Mental Disorders and Long – Term Suicide Risk
April 29, 2016
A Swedish study found that people without mental disorders had a very low long-term risk of suicide (0.3 percent) compared to people with one or more mental disorders, whose long-term risk of suicide is 3.4 percent. The presence of more than one mental disorder increased the long-term risk of suicide to 6.2 percent even if the diagnoses of the disorders were separated by a long period of time. Among people who died by suicide and had two or more disorders, the average time between diagnoses was ten years. The authors reported that since their study followed samples for 50 years, and the average age of suicide was fairly high (55-60 years for those with a disorder; 69 for those without) this long-term risk probably approaches lifetime risk.
The disorders with the highest long-term risk of suicide were depression (6.0 percent), alcohol use disorder (4.7 percent), and psychosis (3.1 percent). The presence of a second disorder raised the risk to 6.6 percent, 9.4 percent, and 10.4 percent, respectively. A combination of alcohol use disorder and depression in men produced a long-term suicide risk of 16.2 percent. Depression also raised the risk of women, although suicide risk was much higher among depressed men than depressed women.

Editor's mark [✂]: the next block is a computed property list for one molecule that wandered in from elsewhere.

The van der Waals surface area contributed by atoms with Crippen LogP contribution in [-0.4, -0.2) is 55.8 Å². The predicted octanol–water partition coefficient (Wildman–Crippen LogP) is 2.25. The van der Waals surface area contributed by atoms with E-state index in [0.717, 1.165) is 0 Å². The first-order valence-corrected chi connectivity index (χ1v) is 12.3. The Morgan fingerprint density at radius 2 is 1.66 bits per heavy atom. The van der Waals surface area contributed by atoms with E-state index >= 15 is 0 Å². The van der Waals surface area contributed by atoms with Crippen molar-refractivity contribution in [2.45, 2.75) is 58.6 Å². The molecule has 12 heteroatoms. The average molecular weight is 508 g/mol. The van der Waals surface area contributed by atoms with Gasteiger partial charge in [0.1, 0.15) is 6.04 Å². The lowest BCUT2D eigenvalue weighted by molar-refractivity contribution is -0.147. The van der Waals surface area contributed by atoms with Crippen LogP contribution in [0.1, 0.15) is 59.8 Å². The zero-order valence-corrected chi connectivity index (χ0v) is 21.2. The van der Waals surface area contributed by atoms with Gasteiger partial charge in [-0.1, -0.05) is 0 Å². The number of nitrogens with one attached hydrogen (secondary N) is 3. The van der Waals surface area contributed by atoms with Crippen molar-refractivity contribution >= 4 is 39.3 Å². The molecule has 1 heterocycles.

It was not possible to estimate the combined risk of depression and alcohol abuse disorder on women because the sample included a very small number of women with alcohol abuse disorder who died by suicide. Neither was it possible to determine if people with three disorders were more at risk for suicide than people with two disorders, given the small number of people with more than two diagnoses.
This summary is based on: Holmstrand, C., Bogren, M., Mattisson, C., & Bradvik, L. (2015). Long-term suicide risk in no, one, or more mental disorders: the Lundby Study 1947-1997. Acta Psychiatrica Scandinavica, 132, 459-469.